Millennium Post

Reviving old wounds

It is sixteen long years since India went through the trauma of the hijacking of IC-814.Many of us probably no longer remember the harrowing experience except perhaps Rachna Katyal whose young husband <g data-gr-id="52">Ripan</g>  had been killed by the hijackers.For the rest, the week was a nightmare best forgotten. Other traumatic terrorist events in the world that followed pushed this one into the background.The world moved on, but some images still endure.Former Research and Analysis Wing (RAW) chief AS Dulat’s recent interview has stirred up a hornet’s nest and brought back bitter memories.With the Opposition confronting the ruling dispensation about its seedy past, the present BJP government has a lot of introspection to do. The opposition Congress has said that the interview revealed “disturbing facts” about the hijacking of Indian Airlines flight IC-814 in 1999 and the subsequent 2002 Gujarat riots. 

<g data-gr-id="53">Dulat</g>, whose book ‘Kashmir: The Vajpayee Years’ is slated to be released soon, claimed that the then NDA government “goofed up” during the 1999 Air India IC-814 Kandahar hijack case as no one wanted to take a decision fearing the imminent loss of lives.India had to release three hardcore ISI terrorists for the safety of 156 passengers and 11 crew who were held captive at Kandahar in Afghanistan for eight days between December 24 and December 31. The hijackers had released 26 women and children during the ordeal and killed <g data-gr-id="54">Ripan</g> Katyal, a Delhi-resident, who was returning after his honeymoon in the Nepalese capital.According to the former intelligence <g data-gr-id="48">official</g> it was the Vajpayee Government’s indecisiveness which led to the calamitous turn of events later on.Dulat, who headed RAW till 2000 before he was appointed as the Special Advisor on Kashmir in the then Prime Ministers Office during the Atal Bihari Vajpayee government was clear in asserting that the Vajpayee government should have been in firm in issuing instructions to the Punjab police to not let the plane leave the ground. During his interview <g data-gr-id="55">Dulta</g> also alleged that initially the terrorists wanted a whopping 105 terrorists to be freed, such was the extreme pressure that the terrorists exerted on the Farooque Abdullah government.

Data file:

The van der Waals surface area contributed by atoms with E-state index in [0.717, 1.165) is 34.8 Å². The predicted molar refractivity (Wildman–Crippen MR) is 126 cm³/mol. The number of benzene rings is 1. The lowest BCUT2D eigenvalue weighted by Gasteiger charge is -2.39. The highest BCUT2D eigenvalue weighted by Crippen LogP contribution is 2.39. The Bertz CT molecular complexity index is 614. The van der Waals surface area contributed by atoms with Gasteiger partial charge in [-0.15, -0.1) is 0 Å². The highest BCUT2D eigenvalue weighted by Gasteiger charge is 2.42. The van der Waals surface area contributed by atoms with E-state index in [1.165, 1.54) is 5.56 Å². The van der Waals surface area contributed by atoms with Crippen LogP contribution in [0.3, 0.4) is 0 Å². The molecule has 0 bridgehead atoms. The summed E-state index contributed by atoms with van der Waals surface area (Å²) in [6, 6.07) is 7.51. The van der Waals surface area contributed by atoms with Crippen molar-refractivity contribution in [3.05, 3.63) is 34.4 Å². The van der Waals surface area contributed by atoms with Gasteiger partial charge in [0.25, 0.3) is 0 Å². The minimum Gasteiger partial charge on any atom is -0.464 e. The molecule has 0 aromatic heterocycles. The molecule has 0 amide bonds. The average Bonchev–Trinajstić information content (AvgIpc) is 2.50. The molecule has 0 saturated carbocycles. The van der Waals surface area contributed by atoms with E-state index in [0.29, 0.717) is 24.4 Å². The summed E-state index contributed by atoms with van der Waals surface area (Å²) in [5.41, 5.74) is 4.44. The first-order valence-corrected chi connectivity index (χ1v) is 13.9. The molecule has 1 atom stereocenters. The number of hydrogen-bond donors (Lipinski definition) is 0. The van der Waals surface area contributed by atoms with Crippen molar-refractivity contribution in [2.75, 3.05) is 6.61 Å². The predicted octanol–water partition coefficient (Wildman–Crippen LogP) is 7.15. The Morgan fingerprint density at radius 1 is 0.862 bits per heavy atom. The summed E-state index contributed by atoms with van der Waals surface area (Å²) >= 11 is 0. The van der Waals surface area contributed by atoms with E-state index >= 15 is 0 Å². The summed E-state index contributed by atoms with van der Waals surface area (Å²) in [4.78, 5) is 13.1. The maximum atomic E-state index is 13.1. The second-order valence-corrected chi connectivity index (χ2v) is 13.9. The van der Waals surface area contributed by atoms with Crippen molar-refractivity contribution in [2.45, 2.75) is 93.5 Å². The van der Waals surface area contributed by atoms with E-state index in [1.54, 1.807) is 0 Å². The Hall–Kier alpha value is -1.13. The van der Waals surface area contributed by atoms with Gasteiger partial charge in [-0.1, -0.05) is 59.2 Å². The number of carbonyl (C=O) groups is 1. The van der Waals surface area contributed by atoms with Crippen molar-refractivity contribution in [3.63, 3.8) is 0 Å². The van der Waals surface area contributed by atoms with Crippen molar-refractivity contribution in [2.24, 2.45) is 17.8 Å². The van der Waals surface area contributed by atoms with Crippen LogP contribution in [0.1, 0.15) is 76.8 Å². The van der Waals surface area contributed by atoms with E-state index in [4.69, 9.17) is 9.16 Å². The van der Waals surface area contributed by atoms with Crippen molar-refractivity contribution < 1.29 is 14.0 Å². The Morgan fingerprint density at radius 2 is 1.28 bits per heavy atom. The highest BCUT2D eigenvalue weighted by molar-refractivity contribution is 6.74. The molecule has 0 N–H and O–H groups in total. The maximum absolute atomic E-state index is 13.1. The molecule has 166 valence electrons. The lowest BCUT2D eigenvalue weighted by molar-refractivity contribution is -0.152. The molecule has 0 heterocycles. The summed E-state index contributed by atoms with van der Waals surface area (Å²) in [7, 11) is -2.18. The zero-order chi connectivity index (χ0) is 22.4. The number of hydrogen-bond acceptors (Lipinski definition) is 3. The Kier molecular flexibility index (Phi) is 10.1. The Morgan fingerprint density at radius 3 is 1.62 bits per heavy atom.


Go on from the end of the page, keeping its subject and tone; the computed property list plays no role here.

The more pertinent revelations in this startling interview was the revelation that former Prime Minister Atal Bihari Vajpayee, following the loss in 2004 general elections, had expressed his discontent over the handling of situation during 2002 Gujarat riots. <g data-gr-id="56">Dulat</g> also claimed that while former Deputy Prime Minister LK Advani shared a close relationship with Prime Minister Atal Bihari Vajpayee, the former was not happy over the way the then principal secretary <g data-gr-id="57">Brijesh</g> Mishra was given importance by Vajpayee. The insinuation that Brijesh Mishra virtually ran the government is a serious one and casts dark shadows on how the PMO was run during Vajpayee’s tenure. 

The allegation that Vajpayee in 2002 promised to make National Conference leader Farooq Abdullah the Vice President, but later reneged on his promise, is a fairly mundane one since such wheeling dealing is part and parcel of Indian politics. Unearthing the embarrassing secrets of those dark days the intelligence chief revealed that during a public meeting in Srinagar in 2003, Vajpayee was apprehensive about PDP leader Mehbooba Mufti joining him and her father Mufti Mohammad Sayeed on the stage.  

Talking about the famous India-Pakistan Agra Summit, 2001, <g data-gr-id="58">Dulat</g> revealed that Vajpayee was tantalisingly close to sealing a deal with the then Pakistan President General Pervez <g data-gr-id="49">Musharraf</g> but the talks failed at the very last moment. Allegedly the summit started on a sour note.The former RAW chief also revealed that former Jammu and Kashmir Chief Minister Farooq Abdullah allegedly had once facilitated the admission of Hizb-ul-Mujahideen chief Syed Salahuddin son’s admission in a college. <g data-gr-id="59">Dulat</g> may be dismissed as a senile old man by some, but he has spoken some plain truths. 

Any country other than India with effective and agile security responses would have stopped the hijacked plane which landed at an airport within its own boundaries. This is the plain brutal truth, and to accept it with honesty should be seen not as a game of political one-upmanship, but to encourage an objective appraisal of what transpired so that the right lessons can be drawn for the future by India’ security apparatus.
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